Illustration: Jeremy Sorese
By Brian Hieggelke
“The truth does not change according to our ability to stomach it.”
—Flannery O’Connor quote chiseled into Tribune Tower inner wall, as quoted, twice, in “The Deal From Hell”
What would it mean if history lost its first rough draft?
The inevitable doom of the great American newspaper seemed imminent just a couple years ago, as company after company tumbled into bankruptcy, or worse, turned out their lights for good, many with legacies longer than a hundred years. Even the mighty New York Times was teetering, grasping at a quickie loan from a wealthy Mexican billionaire, and finding itself the source of speculation that its lifespan was measured in months, rather than years.
Here in Chicago, the bloodbath was a flood, with the Chicago Sun-Times, the Chicago Reader and, most astonishingly, the Chicago Tribune all filing for bankruptcy within a six-month period straddling the end of 2008 and the beginning of 2009. With the entire economy teetering on the brink of depression, it was a surreal time.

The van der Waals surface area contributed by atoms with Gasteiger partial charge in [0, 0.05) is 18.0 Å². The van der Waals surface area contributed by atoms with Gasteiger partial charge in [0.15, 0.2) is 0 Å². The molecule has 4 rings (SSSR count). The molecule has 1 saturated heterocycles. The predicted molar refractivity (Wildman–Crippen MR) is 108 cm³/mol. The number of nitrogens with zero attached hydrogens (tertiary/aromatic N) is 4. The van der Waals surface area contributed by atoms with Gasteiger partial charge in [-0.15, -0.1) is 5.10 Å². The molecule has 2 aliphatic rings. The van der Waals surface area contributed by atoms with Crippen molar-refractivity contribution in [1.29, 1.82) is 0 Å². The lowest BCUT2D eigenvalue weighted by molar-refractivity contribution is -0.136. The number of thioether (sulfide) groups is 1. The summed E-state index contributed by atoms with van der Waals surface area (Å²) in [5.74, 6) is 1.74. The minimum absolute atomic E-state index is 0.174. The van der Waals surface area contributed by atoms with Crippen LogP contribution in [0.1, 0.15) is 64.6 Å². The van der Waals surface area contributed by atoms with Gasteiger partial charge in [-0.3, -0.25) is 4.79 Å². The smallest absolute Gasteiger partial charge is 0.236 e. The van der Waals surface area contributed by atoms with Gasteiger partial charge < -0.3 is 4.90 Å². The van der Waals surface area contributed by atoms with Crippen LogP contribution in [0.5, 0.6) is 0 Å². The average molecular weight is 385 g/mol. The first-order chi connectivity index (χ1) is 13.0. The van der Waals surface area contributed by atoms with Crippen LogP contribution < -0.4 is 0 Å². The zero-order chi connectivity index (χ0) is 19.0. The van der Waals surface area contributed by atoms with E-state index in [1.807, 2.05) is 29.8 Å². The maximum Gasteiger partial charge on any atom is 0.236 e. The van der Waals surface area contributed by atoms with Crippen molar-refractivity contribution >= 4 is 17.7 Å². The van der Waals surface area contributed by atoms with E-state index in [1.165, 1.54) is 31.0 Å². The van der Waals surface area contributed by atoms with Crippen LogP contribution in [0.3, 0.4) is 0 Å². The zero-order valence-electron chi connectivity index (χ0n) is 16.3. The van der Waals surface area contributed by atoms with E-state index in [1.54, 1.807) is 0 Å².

An interesting confluence of events this month brings the recent past and uncertain future of journalism back into the spotlight, with the release of the acclaimed documentary film, “Page One: Inside the New York Times” and, most notably in these parts, the release of James O’Shea’s “The Deal From Hell: How Moguls and Wall Street Plundered Great American Newspapers.” As if on cue, the Chicago Tribune graciously launched a major redesign on June 15, undoing many of the most egregious affronts to its audience perpetrated under the regime of its notorious former CEO Randy Michaels. Michaels himself even jumped back into the news hole last week, resurrecting what seemed to be an already decomposing career with a buyout of local radio stalwarts The Loop and Q101. Read the rest of this entry »